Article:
Jessamyn West, in her December 10, 2007, blogpost, commented on a Slate article about Yahoo Answers. That was my introduction to that site. For a reference librarian, it's pretty interesting stuff. I signed up and started answering questions. My library is a specialized one, so there's only a limited range of reference questions. The questions on Yahoo Answers are closer to those asked at a public library desk; I find the broader range a nice change.
My observations after just a few days (also posted, more or less the same, as a response to West's post:)
Many of the questions on Yahoo answers could be answered with an online search (Barney or some other one -- see my 10Oct07 post for use of Barney.) I'm not sure why those posting didn't try that -- but, then, maybe they did, but had little success due to misspellings, which are surprisingly common in the queries. As the old question goes, how can you find a spelling in a dictionary if you can't spell the word?
Many of the questions are "ready reference" -- librarian talk for a reference question that can be answered with a quick look-up. A phone call to a local library would seem to work as well as a posting. That service would seem to be one in need of some marketing by libraries.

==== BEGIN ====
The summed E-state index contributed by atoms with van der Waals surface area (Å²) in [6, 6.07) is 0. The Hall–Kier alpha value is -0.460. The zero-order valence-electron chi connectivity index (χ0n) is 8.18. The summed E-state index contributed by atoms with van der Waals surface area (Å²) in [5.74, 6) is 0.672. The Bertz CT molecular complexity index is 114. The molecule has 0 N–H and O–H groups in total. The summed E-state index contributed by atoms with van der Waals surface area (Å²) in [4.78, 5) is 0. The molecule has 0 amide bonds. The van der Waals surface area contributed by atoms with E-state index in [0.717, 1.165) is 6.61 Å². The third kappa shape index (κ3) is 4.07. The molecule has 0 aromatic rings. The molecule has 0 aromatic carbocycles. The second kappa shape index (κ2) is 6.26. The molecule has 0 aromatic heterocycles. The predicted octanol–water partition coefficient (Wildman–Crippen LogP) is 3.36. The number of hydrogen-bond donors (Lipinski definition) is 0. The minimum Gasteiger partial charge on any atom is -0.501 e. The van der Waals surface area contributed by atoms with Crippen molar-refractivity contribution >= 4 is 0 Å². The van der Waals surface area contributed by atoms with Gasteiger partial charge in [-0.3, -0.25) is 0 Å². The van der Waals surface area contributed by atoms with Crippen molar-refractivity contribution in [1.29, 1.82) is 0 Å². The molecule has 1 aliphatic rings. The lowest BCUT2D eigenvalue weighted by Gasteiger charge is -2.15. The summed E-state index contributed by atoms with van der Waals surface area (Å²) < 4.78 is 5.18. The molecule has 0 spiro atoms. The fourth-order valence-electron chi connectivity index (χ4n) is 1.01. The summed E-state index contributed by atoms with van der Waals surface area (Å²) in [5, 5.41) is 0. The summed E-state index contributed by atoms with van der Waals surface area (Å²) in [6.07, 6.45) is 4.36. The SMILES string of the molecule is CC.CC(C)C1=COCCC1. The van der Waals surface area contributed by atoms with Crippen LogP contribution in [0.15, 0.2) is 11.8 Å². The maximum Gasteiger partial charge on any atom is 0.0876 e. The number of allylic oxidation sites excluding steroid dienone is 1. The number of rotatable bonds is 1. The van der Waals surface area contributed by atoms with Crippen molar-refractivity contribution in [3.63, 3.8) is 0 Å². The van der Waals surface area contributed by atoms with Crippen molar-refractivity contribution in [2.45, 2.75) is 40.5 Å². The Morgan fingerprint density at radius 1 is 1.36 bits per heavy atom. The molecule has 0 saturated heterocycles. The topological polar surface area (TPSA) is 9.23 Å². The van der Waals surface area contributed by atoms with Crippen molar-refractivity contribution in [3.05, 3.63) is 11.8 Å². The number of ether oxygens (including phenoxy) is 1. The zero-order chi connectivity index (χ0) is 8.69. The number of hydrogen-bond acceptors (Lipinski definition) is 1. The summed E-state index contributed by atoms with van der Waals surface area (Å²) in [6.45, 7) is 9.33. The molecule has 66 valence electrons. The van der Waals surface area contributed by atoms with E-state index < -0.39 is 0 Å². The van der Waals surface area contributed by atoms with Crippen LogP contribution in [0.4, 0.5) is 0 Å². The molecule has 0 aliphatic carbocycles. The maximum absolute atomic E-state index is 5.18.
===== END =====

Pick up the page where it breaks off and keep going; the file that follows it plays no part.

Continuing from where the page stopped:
Just as in a public library, some questioners online want all their homework done for them, including assignments that ask for essays, not just factoids. One responder to a question in the former category outlined how the questioner ("asker" in Yahoo terms, grrrrrrr) could approach the assignment. I hope the questioner rated that response highly. Of course, as any public librarian knows, a lot of parents come in to do their kids homework for them. Or at least to check out the books with the answers. Maybe it's an improvement to have the kids themselves posting the questions?
In library school, a friend joked that there are five answers that can be used to answer all reference questions: the only one of the five I remember is "a member of the carrot family" -- my friend claimed she used that to answer any questions from her mother about the identity of a plant. So far I haven't had a chance to use it, but maybe it will come in handy soon.